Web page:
Despite having been in the service improvement business for years, I choose now to finally really get my head around “lean thinking” as inspired by Taiichi Ohno’s work on the Toyota production system.

Apparently Toyota have a sign saying “problems are good” on the factory floor. In light of their mass recalls, I guess this gives them an opportunity to really practice being a learning organisation.

My late enlightenment stems from reading John Seddon’s, increasingly influential Systems Thinking in the Public Sector, which draws on lean thinking to inform a radically different approach to the command and control top-down target culture that he so ruthlessly excoriates.

In essence the argument runs like this. In a top-down target driven culture, the targets generate measures, and feeding those measures becomes the de facto purpose of the organisation. Practice in the organisation is therefore constrained by the overriding imperative to achieve those measures.

In a systems-thinking approach, design is determined by purpose as seen from the patient’s perspective. Measures are derived that inform how the organisation is meeting that purpose and this liberates method – aka “innovation”.

Not all targets and measures are bad, only those that are imposed from above without being informed by data on how the system would perform without them. It is senseless to impose an arbitrary target without understanding how the current system works in terms of demand, capacity and flow.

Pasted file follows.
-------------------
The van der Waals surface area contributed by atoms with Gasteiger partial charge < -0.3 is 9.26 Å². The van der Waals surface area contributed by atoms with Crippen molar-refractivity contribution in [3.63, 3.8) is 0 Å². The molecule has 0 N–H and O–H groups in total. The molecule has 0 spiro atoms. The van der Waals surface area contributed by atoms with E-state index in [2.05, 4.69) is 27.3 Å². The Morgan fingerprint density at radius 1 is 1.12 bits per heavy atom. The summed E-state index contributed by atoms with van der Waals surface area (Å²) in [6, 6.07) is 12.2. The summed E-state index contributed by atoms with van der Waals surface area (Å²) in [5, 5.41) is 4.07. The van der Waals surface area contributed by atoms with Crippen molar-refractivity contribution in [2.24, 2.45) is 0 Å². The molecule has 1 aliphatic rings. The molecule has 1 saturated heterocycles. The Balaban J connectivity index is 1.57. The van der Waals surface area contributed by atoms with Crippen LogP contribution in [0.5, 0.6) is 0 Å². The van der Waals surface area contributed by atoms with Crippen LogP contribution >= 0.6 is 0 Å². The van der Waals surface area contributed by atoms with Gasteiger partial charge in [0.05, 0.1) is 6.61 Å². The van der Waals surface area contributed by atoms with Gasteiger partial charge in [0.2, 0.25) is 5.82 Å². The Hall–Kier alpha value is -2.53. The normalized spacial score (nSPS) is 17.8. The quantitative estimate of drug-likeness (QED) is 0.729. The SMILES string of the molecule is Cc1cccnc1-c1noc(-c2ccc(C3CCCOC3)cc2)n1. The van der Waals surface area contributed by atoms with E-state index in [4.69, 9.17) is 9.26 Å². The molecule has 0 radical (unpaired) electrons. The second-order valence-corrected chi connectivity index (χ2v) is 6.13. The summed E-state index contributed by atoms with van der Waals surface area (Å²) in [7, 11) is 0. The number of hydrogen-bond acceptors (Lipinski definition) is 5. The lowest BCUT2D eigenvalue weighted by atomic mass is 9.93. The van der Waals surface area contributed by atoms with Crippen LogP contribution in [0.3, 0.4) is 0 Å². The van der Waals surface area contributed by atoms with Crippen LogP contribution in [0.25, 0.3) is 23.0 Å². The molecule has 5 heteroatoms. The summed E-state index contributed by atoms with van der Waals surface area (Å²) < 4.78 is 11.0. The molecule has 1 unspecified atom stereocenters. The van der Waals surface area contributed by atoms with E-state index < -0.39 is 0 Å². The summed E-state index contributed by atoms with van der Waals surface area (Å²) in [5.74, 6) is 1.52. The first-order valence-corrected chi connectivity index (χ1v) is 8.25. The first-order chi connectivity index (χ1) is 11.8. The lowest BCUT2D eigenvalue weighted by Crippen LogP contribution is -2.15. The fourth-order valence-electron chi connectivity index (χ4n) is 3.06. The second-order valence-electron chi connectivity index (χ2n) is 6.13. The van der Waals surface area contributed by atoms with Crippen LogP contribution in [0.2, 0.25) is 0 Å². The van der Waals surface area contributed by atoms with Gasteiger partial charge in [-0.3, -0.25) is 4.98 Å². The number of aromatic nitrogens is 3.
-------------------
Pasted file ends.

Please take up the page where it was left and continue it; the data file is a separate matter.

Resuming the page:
Bizarre consequences

If capacity is below the target, the system has to distort itself to meet it or people have to cheat. If it is above the target the system will work to the target and not its true capacity. If the target sits within the natural variation of performance within the system, sometimes the organisation will win and sometimes it will lose. Seddon provides a host of horror stories of how imposed targets create bizarre unintended consequences with dire consequences for the patient.

The real danger in all this is that in straightened times leaders and the centre may resort to more command and control – the exact opposite of what the King’s Fund advocated in their Windmill 2009 simulation. Taking a systems-thinking approach means moving away from an attitude that sees staff as essentially unable to perform unless motivated by carrots and sticks. The research evidence instead suggests that staff will be more likely to innovate when their intrinsic desire to do the right thing is liberated.

As Seddon states: “The reform regime is based on negative assumptions about people in general and public servants in particular. Decreeing specifications assume they don’t know what to do, don’t want to change and need to be coerced or incentivised to act.”

He is highly critical of the “managers as brains; workers as bodies” assumption that if the right information flows upwards, and the right decisions are made on the basis of this information, the right instructions will flow neatly downwards to be converted into actions by staff. This merely leads to managers who are disconnected from reality, demoralised, unthinking staff, because they have been told to be unthinking, and fragmented processes where managers are the only ones who can make decisions, so people have to keep referring things on.

Seddon argues that the manager should be an explorer from the outside of the system in, always investigating what adds value to patients. He reckons only about 5 per cent of management time should be concerned with people management and the rest to making the system work. 

The impression I am getting from people experiencing this approach is that this may not be quite right. For systems thinking to fully embed it needs both proper job design to meet purpose and affirming and engaging leadership practices that recognises that staff have brains, bodies and attitude.  

For more on John Seddon’s approach to systems thinking visit www.systemsthinking.co.uk